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  6. NoTeleBob

    NoTeleBob Tele-Meister

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    So twisted pair is as good as shielding in for cavity wiring?

    If I do the aluminum tape thing along in the cavity along with the faceplate w/ground screws, is that as good or better than worrying about shielded wire?
     
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  7. TimTam

    TimTam Tele-Holic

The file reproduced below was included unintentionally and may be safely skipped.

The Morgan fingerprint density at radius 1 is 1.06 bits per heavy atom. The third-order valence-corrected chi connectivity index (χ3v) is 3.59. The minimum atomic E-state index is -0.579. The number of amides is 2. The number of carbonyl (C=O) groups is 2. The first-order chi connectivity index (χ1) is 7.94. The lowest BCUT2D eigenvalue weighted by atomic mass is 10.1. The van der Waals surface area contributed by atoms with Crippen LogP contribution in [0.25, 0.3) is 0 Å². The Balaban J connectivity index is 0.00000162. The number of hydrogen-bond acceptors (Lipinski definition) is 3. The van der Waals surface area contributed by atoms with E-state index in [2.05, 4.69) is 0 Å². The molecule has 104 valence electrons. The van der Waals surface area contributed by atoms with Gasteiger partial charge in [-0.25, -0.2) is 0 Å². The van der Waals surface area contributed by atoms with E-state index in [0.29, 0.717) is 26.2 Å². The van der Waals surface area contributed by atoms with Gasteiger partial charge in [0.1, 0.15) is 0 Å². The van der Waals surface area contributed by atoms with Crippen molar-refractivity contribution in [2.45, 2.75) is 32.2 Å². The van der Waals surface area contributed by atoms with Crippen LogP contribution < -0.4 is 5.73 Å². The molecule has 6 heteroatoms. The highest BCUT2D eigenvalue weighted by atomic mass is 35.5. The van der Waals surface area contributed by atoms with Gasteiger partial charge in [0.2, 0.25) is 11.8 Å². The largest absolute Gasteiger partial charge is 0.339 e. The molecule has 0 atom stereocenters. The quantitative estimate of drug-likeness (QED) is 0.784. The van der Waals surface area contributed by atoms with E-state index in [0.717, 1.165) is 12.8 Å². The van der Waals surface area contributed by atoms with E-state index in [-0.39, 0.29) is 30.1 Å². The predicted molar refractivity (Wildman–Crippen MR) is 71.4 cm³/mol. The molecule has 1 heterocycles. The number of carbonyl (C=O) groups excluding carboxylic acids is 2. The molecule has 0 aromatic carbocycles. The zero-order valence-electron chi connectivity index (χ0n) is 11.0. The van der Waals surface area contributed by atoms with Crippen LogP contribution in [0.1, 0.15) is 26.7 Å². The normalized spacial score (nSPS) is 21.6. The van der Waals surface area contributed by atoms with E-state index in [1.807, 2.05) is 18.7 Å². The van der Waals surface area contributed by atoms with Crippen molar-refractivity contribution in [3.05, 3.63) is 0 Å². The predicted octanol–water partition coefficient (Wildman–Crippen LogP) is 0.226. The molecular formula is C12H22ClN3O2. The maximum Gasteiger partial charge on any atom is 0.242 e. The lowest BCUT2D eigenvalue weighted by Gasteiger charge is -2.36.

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    The exact results will vary by pickups, wire lengths, EMR environments, etc. But enough people have tried cavity/pickguard grounded shielding and found reduced noise for it to be the recommended approach. Maybe a few electrical engineers have actually measured the noise floor before and after. If so, it would be nice if they would publish their results. Maybe engineers have also compared paint to copper foil to aluminium foil to brass plates, for a range of noise sources. But like many aspects of guitar electronics, optimum noise shielding seems to have mostly escaped the scrutiny of objective analysis using the techniques of modern electronic engineering. Which is why many aspects of guitar wiring haven't changed much since the 1950s, while the rest of electronics has moved on. Whether standard electronics practices like twisted pairs or shielded conductors offer much above the level of noise protection from paint/foil is uncertain. If you look just at Fender, much of the MIJ range uses shielded conductors, as do some Squiers (which are made in a range of countries/factories). But MIA is predominantly unshielded conductors. OTOH many modern Fenders across various factories tend to use cavity shielding paint (or shielding plates in some vintage reissues). Does Fender USA have evidence that paint shielding is sufficient ? Does Fender Japan have evidence that it's not ? Twisted pairs and shielded conductors are both easy to do. So in the absence of direct evidence for their efficacy in this particular application, one might still say "why not use them ?". Of course Gibson's use of shielded conductor pickup wire still earns them an overall fail because they mostly forget to insulate the stuff !